First Amendment Confirms Freedom To Think For Ourselves

Wayne LaPierre, Executive Vice President of the NRA, is at it again with another wonderful article for his Standing Guard journal. Posted are some of the highlights, but it is well worth the time to read the entire post.

When the U.S. Supreme Court overturned the ban on pre-election corporate and union political speech in Citizens United v. Federal Election Commission in January, we expected expressions of outrage from the speech-ban crowd—but the venom, lies and intentional distortion by the media and self-serving politicians are truly shocking.

A Jan. 23, 2010 commentary in The Washington Post is typical. Columnist Ruth Marcus fumed, “In opening the floodgates for corporate money in election campaigns, the Supreme Court did not simply engage in a brazen power grab. It did so in an opinion stunning in its intellectual dishonesty.”

“Intellectual dishonesty?” That defines the near universal reaction of media and anti-First Amendment politicians.

First … here is what the court did not do. It did not remove the ban on direct contributions by corporations to candidates and campaigns. It did not—as President Barack Obama rudely shouted at the Supreme Court Justices invited to hear his State of the Union address—reverse “a century of law to open the floodgates for special interests—including foreign corporations—to spend without limit in our elections.”

In terms of you and me, and our National Rifle Association, here is what the court actually did:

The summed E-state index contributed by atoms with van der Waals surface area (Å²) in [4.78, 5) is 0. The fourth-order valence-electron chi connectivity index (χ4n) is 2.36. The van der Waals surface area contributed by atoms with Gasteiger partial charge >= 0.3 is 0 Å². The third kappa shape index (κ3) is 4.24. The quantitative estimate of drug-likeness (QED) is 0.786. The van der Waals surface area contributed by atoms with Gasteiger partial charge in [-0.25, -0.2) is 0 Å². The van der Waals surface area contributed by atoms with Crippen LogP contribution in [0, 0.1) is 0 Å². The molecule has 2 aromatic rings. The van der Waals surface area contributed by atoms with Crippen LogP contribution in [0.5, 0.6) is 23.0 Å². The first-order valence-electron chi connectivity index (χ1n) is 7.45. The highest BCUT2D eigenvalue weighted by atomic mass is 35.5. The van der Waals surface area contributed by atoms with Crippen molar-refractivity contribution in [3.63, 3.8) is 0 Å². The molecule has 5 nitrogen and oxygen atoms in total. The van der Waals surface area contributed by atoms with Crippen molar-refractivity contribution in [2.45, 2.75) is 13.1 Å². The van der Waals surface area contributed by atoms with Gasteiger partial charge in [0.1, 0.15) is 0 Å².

In its 5-4 decision, the high court struck down the onerous sections of BCRA that made it a felony—because we are a non-profit corporation—for the NRA to use dues or contributions to the association to pay for any broadcast that even obliquely refers to a federal candidate. Those criminal sanctions were locked in 30 days before a primary and 60 days before a general election.

When Congress passed the gag order on our corporate speech, it exempted media corporations, and that special exception to censorship is gone as well—deemed unconstitutional by the court.

Associate Justice Anthony Kennedy nailed it in his majority opinion: “Premised on mistrust of governmental power, the First Amendment stands against attempts to disfavor certain subjects or viewpoints or to distinguish among different speakers, which may be a means to control content.”

Simply put, the corporate speech of the NRA cannot be treated differently from the corporate speech of CBS, NBC or The New York Times and The Washington Post or any other media outlet. If their speech is sacrosanct, so is ours.

“If the First Amendment has any force, it prohibits Congress from fining or jailing citizens, or associations of citizens, for simply engaging in political speech,” Justice Kennedy wrote.

Censorship—like the BCRA ban on paid political speech—has as much to do with the rights of listeners as it does the right of the speaker to put forth ideas. It is the heart of the First Amendment. As Justice Kennedy declared: “When Government seeks to use its full power, including the criminal law, to command where a person may get his or her information or what distrusted source he or she may not hear, it uses censorship to control thought. This is unlawful. The First Amendment confirms the freedom to think for ourselves.”

Read the entire post HERE.

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